North East businesses are failing to take crucial steps to boost their productivity, according to a new report from Lloyds Banking Group and the Manufacturing Technologies Association.
The report, Understanding the Puzzle, canvasses the views of more than 1,500 businesses across the UK, highlighting a widespread concern about productivity levels in the UK economy and echoing worries that have been raised by Government and industry bodies.
It raises an urgent need for investment in order to prevent UK productivity levels falling far behind other countries.
The report found 57 per cent of North East firms recognise productivity is an issue for the UK economy, but just 21 per cent believe it is a problem for their own businesses.
While 61 per cent say they have a plan in place to improve their productivity, 21 per cent do not have a plan yet, and 18 per cent say they have no intention to do so.
Obstacles to productivity growth
North East firms cited a range of other obstacles hindering their productivity growth, led by a shortage of skilled labour, cited by 61 per cent, and concerns over regulation, mentioned by 50 per cent.
Just over a half of firms (52 per cent) said that the quality of management in their business was an issue, while 48 per cent cited inadequate R&D and 41 per cent mentioned restrictive labour practices.
Lack of investment
Over a half (55 per cent) of North East businesses recognised that their own lack of investment was a significant barrier to improving productivity but only a third (39 per cent) of respondents plan to increase their investment spending over the next twelve months, while over a third (36 per cent) are freezing it and four per cent are making cuts.
Among those firms that are planning investment, only a third (33 per cent) plan to do so with the specific goal of improving productivity.
The key targets for investment to boost productivity are skills and training (37 per cent), software (35 per cent), buildings and infrastructure (20 per cent), automation (18 per cent), production machinery (24 per cent), emerging technologies (12 per cent), and big data (8 per cent).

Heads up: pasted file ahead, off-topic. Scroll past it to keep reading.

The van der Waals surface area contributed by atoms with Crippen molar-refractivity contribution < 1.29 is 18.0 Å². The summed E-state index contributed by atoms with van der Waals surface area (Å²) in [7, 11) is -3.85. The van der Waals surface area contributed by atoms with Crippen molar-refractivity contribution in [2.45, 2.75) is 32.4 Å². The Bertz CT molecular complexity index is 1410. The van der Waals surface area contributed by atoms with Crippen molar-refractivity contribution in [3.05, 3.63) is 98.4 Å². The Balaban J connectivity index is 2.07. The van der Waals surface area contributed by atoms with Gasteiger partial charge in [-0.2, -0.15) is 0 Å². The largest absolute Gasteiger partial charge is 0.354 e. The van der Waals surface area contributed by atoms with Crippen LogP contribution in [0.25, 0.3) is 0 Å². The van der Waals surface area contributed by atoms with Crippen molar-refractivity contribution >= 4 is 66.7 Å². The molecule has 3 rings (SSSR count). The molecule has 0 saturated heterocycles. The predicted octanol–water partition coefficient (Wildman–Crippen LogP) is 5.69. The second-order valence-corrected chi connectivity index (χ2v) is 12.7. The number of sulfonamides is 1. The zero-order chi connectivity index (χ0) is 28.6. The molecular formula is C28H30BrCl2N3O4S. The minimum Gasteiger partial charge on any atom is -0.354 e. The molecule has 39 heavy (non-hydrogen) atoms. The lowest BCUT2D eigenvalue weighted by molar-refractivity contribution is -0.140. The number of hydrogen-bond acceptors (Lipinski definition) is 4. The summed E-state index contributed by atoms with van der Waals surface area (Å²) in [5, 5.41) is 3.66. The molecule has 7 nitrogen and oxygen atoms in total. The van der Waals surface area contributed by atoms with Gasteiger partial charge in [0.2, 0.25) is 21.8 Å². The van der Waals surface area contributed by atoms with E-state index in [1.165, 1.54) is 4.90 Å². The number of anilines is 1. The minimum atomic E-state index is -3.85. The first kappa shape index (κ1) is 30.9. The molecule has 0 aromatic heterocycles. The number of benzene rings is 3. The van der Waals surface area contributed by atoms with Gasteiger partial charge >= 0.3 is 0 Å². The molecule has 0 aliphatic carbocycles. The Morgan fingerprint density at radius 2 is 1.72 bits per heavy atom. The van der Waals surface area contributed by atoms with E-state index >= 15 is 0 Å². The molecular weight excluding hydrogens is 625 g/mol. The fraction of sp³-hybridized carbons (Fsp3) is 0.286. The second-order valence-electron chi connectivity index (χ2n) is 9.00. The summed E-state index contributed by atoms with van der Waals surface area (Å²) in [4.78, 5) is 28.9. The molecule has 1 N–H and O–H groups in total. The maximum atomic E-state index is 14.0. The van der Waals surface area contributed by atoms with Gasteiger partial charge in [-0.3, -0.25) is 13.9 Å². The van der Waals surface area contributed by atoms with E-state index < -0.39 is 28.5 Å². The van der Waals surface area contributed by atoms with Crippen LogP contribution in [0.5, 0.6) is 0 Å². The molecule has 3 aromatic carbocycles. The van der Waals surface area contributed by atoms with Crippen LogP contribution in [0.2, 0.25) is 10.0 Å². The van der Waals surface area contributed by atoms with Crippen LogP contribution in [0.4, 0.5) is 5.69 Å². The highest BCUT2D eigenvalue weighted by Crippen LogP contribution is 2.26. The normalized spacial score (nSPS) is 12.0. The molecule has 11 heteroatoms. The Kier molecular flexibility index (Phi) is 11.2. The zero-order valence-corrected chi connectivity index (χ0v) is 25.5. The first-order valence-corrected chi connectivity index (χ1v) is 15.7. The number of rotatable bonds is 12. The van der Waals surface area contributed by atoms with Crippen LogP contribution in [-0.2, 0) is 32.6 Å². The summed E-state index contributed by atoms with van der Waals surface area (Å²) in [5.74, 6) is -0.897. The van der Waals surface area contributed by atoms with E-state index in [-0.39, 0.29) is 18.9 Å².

Of those considering reigning in investment, 36 per cent cite economic uncertainty; a quarter (25 per cent) worry about the cost of investing; 14 per cent feel there is a lack of available skilled labour; and nine per cent say they are simply unsure of the benefits any investment would provide.
The study also examines the issue of innovation, which is widely seen as key to increasing productivity.
Just over two fifths (43 per cent) of North East businesses say a lack of innovation is an obstacle to productivity growth for them and that innovation is being stifled by factors including a lack of new ideas (23 per cent); their business’ attitude to risk (14 per cent); their firm’s culture (20 per cent) and a lack of skills (21 per cent).
Leigh Taylor, regional director for the North East at Lloyds Bank Commercial Banking, said: “Productivity is one of the defining economic issues of our time. The UK’s low level of productivity compared to its G7 peers remains an unsolved puzzle, and it is crucial that we seek to understand how businesses view the problem in order that we can try to fix it.”
Taylor added: “UK firms do recognise that productivity is an issue for the wider economy, but this research indicates they are less convinced there is a problem within their own businesses. While many firms do have a plan in place to boost productivity, most are not investing enough to overcome the barriers to productivity growth.”
“It is hard to overstate the importance of productivity growth in securing the economic prosperity of our nation – and we must do everything possible to avoid the risk of getting stuck in the productivity slow lane. That is why – through our Helping Britain Prosper Plan – we are working hard to help our customers grow at home and overseas.”